Viola Desmond (1914 – 1965)

Viola Desmond
Winnipeg Free Press, 1940

Viola Desmond was a Nova Scotia businesswoman and civil rights crusader. A former teacher turned cosmetologist, she did not set out to become an activist. In 1946, while waiting for her car to be repaired in New Glasgow, Desmond went to a movie theatre and inadvertently sat in a "whites only" section. When she was ordered to leave, she refused and was forcefully arrested, fined and locked in a jail cell for the night. Her courageous act laid bare the realities of racism in Canada. Desmond devoted the rest of her life to fighting racism and injustice. She was issued a posthumous pardon by the Nova Scotia government in 2010 and in 2016 became the first Canadian woman to be depicted on a Canadian banknote.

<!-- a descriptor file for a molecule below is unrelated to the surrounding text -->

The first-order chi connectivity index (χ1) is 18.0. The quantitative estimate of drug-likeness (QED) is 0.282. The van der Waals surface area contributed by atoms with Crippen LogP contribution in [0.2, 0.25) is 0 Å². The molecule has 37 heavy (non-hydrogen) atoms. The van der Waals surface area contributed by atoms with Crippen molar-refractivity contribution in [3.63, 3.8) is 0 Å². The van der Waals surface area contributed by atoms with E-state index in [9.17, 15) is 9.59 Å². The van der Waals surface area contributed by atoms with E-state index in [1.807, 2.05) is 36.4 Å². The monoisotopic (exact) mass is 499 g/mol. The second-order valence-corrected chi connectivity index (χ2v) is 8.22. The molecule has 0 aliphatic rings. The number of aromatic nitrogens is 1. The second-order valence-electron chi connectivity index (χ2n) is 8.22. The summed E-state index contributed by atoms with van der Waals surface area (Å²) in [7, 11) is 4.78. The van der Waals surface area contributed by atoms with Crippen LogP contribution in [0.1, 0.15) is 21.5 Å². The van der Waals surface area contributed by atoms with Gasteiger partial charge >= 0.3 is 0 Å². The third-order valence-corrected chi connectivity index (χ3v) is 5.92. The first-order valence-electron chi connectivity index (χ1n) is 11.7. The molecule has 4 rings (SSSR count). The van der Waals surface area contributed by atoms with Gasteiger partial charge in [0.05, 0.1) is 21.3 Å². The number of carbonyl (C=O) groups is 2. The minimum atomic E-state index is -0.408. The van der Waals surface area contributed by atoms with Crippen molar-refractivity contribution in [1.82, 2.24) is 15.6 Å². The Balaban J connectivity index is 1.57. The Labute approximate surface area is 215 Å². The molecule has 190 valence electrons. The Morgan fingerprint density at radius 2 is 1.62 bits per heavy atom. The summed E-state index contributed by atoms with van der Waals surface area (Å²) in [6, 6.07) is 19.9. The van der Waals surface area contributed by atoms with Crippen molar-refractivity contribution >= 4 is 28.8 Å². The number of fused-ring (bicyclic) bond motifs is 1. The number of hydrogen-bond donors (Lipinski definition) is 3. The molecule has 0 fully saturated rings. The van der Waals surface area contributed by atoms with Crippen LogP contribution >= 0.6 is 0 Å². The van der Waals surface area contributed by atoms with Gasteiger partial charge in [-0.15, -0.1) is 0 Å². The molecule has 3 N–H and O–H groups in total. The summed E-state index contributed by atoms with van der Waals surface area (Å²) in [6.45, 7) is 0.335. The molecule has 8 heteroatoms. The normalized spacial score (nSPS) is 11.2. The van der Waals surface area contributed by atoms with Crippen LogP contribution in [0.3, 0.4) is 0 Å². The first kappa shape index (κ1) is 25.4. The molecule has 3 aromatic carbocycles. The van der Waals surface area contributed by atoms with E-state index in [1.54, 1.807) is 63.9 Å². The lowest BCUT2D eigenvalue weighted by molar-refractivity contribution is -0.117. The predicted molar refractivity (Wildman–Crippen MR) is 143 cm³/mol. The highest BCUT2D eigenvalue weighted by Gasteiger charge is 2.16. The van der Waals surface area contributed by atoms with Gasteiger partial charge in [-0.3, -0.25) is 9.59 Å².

“It was in the ’40s, she had her own business, she bought a car, was taught how to drive, these were things that were foreign to most women. But a black woman owning her own business and making a good living – better than good – that was definitely unique. She was one of a kind, I’d say, at that time.” (Wanda Robson, sister of Viola Desmond)

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